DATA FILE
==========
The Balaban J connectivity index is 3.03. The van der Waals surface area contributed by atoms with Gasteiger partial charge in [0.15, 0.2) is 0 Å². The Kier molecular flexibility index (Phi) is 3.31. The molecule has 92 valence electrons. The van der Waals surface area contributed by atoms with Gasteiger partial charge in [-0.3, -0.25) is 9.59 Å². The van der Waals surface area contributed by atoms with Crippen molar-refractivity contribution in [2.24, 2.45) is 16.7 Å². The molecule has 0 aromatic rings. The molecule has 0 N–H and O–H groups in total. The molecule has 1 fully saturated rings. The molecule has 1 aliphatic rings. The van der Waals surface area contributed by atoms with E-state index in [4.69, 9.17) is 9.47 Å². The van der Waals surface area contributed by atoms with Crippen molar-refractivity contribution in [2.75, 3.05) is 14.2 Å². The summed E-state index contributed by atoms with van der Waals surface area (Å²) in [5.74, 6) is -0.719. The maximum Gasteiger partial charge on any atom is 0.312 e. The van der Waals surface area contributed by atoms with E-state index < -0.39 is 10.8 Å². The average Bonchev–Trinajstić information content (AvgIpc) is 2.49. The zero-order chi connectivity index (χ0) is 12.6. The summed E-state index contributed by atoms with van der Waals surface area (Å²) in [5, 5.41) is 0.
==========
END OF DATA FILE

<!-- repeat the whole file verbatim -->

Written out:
The Balaban J connectivity index is 3.03. The van der Waals surface area contributed by atoms with Gasteiger partial charge in [0.15, 0.2) is 0 Å². The Kier molecular flexibility index (Phi) is 3.31. The molecule has 92 valence electrons. The van der Waals surface area contributed by atoms with Gasteiger partial charge in [-0.3, -0.25) is 9.59 Å². The van der Waals surface area contributed by atoms with Crippen molar-refractivity contribution in [2.24, 2.45) is 16.7 Å². The molecule has 0 aromatic rings. The molecule has 0 N–H and O–H groups in total. The molecule has 1 fully saturated rings. The molecule has 1 aliphatic rings. The van der Waals surface area contributed by atoms with E-state index in [4.69, 9.17) is 9.47 Å². The van der Waals surface area contributed by atoms with Crippen molar-refractivity contribution in [2.75, 3.05) is 14.2 Å². The summed E-state index contributed by atoms with van der Waals surface area (Å²) in [5.74, 6) is -0.719. The maximum Gasteiger partial charge on any atom is 0.312 e. The van der Waals surface area contributed by atoms with E-state index < -0.39 is 10.8 Å². The average Bonchev–Trinajstić information content (AvgIpc) is 2.49. The zero-order chi connectivity index (χ0) is 12.6. The summed E-state index contributed by atoms with van der Waals surface area (Å²) in [5, 5.41) is 0.